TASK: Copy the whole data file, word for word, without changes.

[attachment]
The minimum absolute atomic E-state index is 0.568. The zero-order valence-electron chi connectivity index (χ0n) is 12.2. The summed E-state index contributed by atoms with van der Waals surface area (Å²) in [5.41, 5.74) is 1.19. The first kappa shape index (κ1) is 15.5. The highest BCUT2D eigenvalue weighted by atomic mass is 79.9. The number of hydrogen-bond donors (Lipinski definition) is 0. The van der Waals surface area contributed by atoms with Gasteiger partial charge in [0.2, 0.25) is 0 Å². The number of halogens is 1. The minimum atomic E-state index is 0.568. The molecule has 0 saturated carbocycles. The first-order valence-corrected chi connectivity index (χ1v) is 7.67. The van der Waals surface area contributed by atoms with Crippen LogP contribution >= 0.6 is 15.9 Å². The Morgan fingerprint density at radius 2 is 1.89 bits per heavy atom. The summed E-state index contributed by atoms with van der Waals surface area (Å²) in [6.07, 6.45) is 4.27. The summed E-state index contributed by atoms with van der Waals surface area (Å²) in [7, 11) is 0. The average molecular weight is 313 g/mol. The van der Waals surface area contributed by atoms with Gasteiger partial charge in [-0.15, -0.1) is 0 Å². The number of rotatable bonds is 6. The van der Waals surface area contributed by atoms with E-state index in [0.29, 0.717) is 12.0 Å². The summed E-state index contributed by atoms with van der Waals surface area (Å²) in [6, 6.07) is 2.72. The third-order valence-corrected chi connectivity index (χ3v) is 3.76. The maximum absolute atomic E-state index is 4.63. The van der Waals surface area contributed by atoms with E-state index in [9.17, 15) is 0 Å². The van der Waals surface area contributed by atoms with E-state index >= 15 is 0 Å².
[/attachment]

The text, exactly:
The minimum absolute atomic E-state index is 0.568. The zero-order valence-electron chi connectivity index (χ0n) is 12.2. The summed E-state index contributed by atoms with van der Waals surface area (Å²) in [5.41, 5.74) is 1.19. The first kappa shape index (κ1) is 15.5. The highest BCUT2D eigenvalue weighted by atomic mass is 79.9. The number of hydrogen-bond donors (Lipinski definition) is 0. The van der Waals surface area contributed by atoms with Gasteiger partial charge in [0.2, 0.25) is 0 Å². The number of halogens is 1. The minimum atomic E-state index is 0.568. The molecule has 0 saturated carbocycles. The first-order valence-corrected chi connectivity index (χ1v) is 7.67. The van der Waals surface area contributed by atoms with Crippen LogP contribution >= 0.6 is 15.9 Å². The Morgan fingerprint density at radius 2 is 1.89 bits per heavy atom. The summed E-state index contributed by atoms with van der Waals surface area (Å²) in [6.07, 6.45) is 4.27. The summed E-state index contributed by atoms with van der Waals surface area (Å²) in [7, 11) is 0. The average molecular weight is 313 g/mol. The van der Waals surface area contributed by atoms with Gasteiger partial charge in [-0.15, -0.1) is 0 Å². The number of rotatable bonds is 6. The van der Waals surface area contributed by atoms with E-state index in [0.29, 0.717) is 12.0 Å². The summed E-state index contributed by atoms with van der Waals surface area (Å²) in [6, 6.07) is 2.72. The third-order valence-corrected chi connectivity index (χ3v) is 3.76. The maximum absolute atomic E-state index is 4.63. The van der Waals surface area contributed by atoms with E-state index in [9.17, 15) is 0 Å². The van der Waals surface area contributed by atoms with E-state index >= 15 is 0 Å².